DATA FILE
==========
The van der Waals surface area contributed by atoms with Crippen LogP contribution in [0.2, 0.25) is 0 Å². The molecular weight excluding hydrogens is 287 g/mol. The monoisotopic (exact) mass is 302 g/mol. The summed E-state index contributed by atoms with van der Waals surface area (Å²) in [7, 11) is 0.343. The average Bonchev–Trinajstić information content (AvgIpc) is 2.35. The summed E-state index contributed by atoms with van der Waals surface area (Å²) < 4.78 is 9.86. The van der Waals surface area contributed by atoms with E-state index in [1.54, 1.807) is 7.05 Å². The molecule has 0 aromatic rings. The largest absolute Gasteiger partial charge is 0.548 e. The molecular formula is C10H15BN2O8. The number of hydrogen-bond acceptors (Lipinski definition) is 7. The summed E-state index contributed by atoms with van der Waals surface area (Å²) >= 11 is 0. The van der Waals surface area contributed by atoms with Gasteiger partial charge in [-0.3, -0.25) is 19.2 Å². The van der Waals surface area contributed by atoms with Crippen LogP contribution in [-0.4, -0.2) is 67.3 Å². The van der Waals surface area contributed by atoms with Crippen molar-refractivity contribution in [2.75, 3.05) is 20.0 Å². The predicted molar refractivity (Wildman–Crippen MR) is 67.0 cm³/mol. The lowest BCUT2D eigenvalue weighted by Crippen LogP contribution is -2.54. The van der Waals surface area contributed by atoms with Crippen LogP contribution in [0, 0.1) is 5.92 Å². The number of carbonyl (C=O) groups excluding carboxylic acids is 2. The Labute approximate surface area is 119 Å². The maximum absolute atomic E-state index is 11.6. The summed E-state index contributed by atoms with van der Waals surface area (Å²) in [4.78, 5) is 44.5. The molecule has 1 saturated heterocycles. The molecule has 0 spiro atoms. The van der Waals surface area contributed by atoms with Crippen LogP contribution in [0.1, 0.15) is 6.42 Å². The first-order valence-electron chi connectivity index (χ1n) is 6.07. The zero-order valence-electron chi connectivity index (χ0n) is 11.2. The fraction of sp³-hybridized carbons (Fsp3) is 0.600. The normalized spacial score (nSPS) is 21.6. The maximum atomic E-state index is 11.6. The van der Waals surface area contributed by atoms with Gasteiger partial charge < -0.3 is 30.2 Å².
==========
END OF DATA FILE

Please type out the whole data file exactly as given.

The van der Waals surface area contributed by atoms with Crippen LogP contribution in [0.2, 0.25) is 0 Å². The molecular weight excluding hydrogens is 287 g/mol. The monoisotopic (exact) mass is 302 g/mol. The summed E-state index contributed by atoms with van der Waals surface area (Å²) in [7, 11) is 0.343. The average Bonchev–Trinajstić information content (AvgIpc) is 2.35. The summed E-state index contributed by atoms with van der Waals surface area (Å²) < 4.78 is 9.86. The van der Waals surface area contributed by atoms with E-state index in [1.54, 1.807) is 7.05 Å². The molecule has 0 aromatic rings. The largest absolute Gasteiger partial charge is 0.548 e. The molecular formula is C10H15BN2O8. The number of hydrogen-bond acceptors (Lipinski definition) is 7. The summed E-state index contributed by atoms with van der Waals surface area (Å²) >= 11 is 0. The van der Waals surface area contributed by atoms with Gasteiger partial charge in [-0.3, -0.25) is 19.2 Å². The van der Waals surface area contributed by atoms with Crippen LogP contribution in [-0.4, -0.2) is 67.3 Å². The van der Waals surface area contributed by atoms with Crippen molar-refractivity contribution in [2.75, 3.05) is 20.0 Å². The predicted molar refractivity (Wildman–Crippen MR) is 67.0 cm³/mol. The lowest BCUT2D eigenvalue weighted by Crippen LogP contribution is -2.54. The van der Waals surface area contributed by atoms with Crippen LogP contribution in [0, 0.1) is 5.92 Å². The number of carbonyl (C=O) groups excluding carboxylic acids is 2. The Labute approximate surface area is 119 Å². The maximum absolute atomic E-state index is 11.6. The summed E-state index contributed by atoms with van der Waals surface area (Å²) in [4.78, 5) is 44.5. The molecule has 1 saturated heterocycles. The molecule has 0 spiro atoms. The van der Waals surface area contributed by atoms with Crippen LogP contribution in [0.1, 0.15) is 6.42 Å². The first-order valence-electron chi connectivity index (χ1n) is 6.07. The zero-order valence-electron chi connectivity index (χ0n) is 11.2. The fraction of sp³-hybridized carbons (Fsp3) is 0.600. The normalized spacial score (nSPS) is 21.6. The maximum atomic E-state index is 11.6. The van der Waals surface area contributed by atoms with Gasteiger partial charge < -0.3 is 30.2 Å².